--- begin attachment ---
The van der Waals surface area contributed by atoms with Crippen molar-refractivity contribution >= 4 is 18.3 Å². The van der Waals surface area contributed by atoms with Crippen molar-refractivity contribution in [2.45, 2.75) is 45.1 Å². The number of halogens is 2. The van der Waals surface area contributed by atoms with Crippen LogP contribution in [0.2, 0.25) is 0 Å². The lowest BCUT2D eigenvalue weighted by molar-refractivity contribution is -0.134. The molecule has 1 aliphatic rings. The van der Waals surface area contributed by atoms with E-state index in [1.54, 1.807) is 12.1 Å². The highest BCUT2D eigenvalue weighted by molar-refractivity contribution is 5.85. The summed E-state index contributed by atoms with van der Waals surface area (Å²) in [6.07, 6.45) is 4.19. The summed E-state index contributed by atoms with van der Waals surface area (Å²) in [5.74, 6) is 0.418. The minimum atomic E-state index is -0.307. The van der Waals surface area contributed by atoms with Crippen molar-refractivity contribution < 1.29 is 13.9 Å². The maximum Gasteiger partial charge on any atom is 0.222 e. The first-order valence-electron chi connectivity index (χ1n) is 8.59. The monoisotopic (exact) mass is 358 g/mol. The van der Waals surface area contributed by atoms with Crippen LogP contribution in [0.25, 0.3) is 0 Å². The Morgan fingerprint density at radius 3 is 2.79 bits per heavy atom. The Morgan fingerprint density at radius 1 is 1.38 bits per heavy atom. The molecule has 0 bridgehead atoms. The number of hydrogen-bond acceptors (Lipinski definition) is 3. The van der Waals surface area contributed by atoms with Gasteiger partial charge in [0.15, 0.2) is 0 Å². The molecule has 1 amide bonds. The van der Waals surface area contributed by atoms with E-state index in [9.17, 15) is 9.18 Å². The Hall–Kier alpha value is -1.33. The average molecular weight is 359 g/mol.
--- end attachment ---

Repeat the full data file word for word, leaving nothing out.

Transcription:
The van der Waals surface area contributed by atoms with Crippen molar-refractivity contribution >= 4 is 18.3 Å². The van der Waals surface area contributed by atoms with Crippen molar-refractivity contribution in [2.45, 2.75) is 45.1 Å². The number of halogens is 2. The van der Waals surface area contributed by atoms with Crippen LogP contribution in [0.2, 0.25) is 0 Å². The lowest BCUT2D eigenvalue weighted by molar-refractivity contribution is -0.134. The molecule has 1 aliphatic rings. The van der Waals surface area contributed by atoms with E-state index in [1.54, 1.807) is 12.1 Å². The highest BCUT2D eigenvalue weighted by molar-refractivity contribution is 5.85. The summed E-state index contributed by atoms with van der Waals surface area (Å²) in [6.07, 6.45) is 4.19. The summed E-state index contributed by atoms with van der Waals surface area (Å²) in [5.74, 6) is 0.418. The minimum atomic E-state index is -0.307. The van der Waals surface area contributed by atoms with Crippen molar-refractivity contribution < 1.29 is 13.9 Å². The maximum Gasteiger partial charge on any atom is 0.222 e. The first-order valence-electron chi connectivity index (χ1n) is 8.59. The monoisotopic (exact) mass is 358 g/mol. The van der Waals surface area contributed by atoms with Crippen LogP contribution in [0.25, 0.3) is 0 Å². The Morgan fingerprint density at radius 3 is 2.79 bits per heavy atom. The Morgan fingerprint density at radius 1 is 1.38 bits per heavy atom. The molecule has 0 bridgehead atoms. The number of hydrogen-bond acceptors (Lipinski definition) is 3. The van der Waals surface area contributed by atoms with Gasteiger partial charge in [0.15, 0.2) is 0 Å². The molecule has 1 amide bonds. The van der Waals surface area contributed by atoms with E-state index in [9.17, 15) is 9.18 Å². The Hall–Kier alpha value is -1.33. The average molecular weight is 359 g/mol.